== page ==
You are the man, but not quite everything
that happens in this world belongs to you.  
Right now, in fact, outside your point of view,                                                
a fussy art historian named Li-ling,
Li-ling Levine, is cussing as she places
corrected copy for a Late T’ang necklace
just where it should be. (She will axe the reckless
intern who classified the piece as Ming.)
Monday, the Met Museum’s Asian wing,
and she is primping objects in their cases,
eying, aligning, looking deathly lean                           
beneath a choker blouse. Her pencil skirt
kick-pleated, sable and below the knee,
her footwear loud of heel and squeaky-clean,
the whole ensemble labors to assert     
I’m young, but you don’t want to fuck with me.

Bachelor’s from NYU at seventeen,
a Harvard Doctorate by twenty three,
she rules her galleries with dainty fist.
Precision. Elegance. Yes, her analyst
keeps harping on some nonsense called ‘regression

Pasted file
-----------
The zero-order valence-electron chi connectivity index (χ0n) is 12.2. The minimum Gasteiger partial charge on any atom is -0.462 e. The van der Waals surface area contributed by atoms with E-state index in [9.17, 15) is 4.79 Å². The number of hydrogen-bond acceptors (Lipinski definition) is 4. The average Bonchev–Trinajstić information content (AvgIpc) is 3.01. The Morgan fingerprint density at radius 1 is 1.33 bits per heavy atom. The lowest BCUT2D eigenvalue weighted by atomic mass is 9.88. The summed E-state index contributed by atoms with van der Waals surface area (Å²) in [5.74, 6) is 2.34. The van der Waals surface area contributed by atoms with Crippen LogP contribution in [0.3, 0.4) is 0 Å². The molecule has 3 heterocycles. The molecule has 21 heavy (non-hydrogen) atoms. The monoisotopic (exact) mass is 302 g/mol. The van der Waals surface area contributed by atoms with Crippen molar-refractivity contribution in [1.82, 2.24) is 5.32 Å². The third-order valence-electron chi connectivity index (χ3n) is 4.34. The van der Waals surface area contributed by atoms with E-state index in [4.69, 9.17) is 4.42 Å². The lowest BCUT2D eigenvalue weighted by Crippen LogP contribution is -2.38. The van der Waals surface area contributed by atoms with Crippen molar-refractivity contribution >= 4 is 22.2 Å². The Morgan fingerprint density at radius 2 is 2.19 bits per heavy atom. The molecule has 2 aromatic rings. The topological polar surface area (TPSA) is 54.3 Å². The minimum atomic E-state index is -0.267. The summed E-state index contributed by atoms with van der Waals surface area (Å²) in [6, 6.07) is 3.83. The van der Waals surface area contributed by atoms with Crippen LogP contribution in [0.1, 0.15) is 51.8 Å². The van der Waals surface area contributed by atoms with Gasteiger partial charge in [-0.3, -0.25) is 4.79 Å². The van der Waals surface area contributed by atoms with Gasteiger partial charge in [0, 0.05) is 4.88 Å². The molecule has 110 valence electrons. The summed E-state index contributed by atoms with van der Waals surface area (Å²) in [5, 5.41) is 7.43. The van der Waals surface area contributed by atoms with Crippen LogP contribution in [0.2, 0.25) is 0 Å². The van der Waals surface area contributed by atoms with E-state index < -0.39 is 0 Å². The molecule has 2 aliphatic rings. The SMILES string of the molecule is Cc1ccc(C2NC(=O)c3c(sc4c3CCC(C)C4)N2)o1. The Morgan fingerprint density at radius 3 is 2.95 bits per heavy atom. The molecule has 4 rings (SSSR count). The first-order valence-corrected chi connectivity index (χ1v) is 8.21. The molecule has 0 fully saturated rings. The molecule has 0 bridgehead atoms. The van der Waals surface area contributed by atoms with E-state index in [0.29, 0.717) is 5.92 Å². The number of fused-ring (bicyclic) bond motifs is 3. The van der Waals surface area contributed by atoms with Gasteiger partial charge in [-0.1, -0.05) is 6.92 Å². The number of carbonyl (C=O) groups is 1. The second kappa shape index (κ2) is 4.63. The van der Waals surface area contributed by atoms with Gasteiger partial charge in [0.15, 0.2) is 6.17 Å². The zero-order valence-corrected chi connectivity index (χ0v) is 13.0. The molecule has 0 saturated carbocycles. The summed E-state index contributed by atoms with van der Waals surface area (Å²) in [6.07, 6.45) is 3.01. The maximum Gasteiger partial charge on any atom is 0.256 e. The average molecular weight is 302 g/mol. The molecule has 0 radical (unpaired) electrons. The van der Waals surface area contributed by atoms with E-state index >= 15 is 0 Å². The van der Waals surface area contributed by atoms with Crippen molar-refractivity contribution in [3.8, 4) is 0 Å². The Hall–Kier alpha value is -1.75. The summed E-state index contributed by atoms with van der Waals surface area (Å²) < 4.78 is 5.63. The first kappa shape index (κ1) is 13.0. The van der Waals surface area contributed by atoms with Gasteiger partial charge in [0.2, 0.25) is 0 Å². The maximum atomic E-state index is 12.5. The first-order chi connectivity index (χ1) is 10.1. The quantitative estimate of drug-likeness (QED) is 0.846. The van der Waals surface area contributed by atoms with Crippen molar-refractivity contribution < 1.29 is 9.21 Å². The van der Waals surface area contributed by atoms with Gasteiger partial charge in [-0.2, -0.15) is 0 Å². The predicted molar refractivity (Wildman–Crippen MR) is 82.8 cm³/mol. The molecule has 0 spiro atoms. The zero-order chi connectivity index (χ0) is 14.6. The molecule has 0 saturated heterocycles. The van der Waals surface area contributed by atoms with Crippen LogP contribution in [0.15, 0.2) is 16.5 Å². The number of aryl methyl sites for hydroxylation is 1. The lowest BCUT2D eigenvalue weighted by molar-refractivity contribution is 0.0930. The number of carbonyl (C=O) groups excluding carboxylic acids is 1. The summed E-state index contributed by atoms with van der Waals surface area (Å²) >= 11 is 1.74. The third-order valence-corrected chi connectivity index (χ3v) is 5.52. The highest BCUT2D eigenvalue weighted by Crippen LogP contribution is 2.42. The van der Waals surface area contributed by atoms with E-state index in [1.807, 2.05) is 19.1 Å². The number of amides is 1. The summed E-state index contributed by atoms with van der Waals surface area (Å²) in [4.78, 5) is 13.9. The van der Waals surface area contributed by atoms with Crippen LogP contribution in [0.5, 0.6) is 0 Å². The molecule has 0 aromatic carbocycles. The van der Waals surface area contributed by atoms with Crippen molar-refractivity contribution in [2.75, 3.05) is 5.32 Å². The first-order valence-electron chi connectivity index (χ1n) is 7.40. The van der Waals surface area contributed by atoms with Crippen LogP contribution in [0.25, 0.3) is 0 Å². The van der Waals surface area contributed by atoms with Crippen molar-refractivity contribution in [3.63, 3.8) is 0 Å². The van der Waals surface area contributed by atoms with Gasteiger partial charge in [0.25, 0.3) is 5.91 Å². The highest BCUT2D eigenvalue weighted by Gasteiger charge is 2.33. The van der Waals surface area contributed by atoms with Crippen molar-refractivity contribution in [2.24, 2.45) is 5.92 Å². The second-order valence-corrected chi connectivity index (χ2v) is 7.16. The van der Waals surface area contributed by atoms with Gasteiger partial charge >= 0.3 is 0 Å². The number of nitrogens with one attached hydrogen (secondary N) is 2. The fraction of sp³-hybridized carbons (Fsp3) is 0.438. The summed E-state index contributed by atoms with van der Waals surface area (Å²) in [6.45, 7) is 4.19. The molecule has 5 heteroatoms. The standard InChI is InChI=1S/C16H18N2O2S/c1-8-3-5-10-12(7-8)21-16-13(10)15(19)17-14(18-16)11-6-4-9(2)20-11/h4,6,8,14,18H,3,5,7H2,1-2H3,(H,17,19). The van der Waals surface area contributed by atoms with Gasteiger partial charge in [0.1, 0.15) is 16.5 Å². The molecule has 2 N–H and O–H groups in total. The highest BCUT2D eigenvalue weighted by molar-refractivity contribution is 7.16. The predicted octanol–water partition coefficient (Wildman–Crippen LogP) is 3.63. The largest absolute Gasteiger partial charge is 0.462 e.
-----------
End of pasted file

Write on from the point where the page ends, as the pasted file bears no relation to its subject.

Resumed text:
in service of the ego’ (that is, ‘play’),
but who has time for Scrabble? Her profession
is husband, lover, habit and obsession,
and there are too few hours in a day.

So she continues poking into nooks
and niches, tap-tap-tapping the parquet,
until an odd sight ruffles her routine:
a statuette, a faience Phoenix, looks
impossibly aglow, the ancient clay
lit from within. Why would a figurine
just all at once start acting out this way?

Before she can appraise this strange occurrence,
a noise erupts from the adjoining room:
smashed lacquerware, some magnate’s gift in shards
dispersing. It will take more than a broom
to clean that mess up, more than art insurance.

Someone deserves the guillotine, but who?
The doors are locked today. No docents, guards
or bumpkin tourists, so. . .the cleaning crew?
All that she sees are pots, a busty pair
of Bodhisattvas, a terracotta dancer.
Who’s there? Who’s there?
No answer.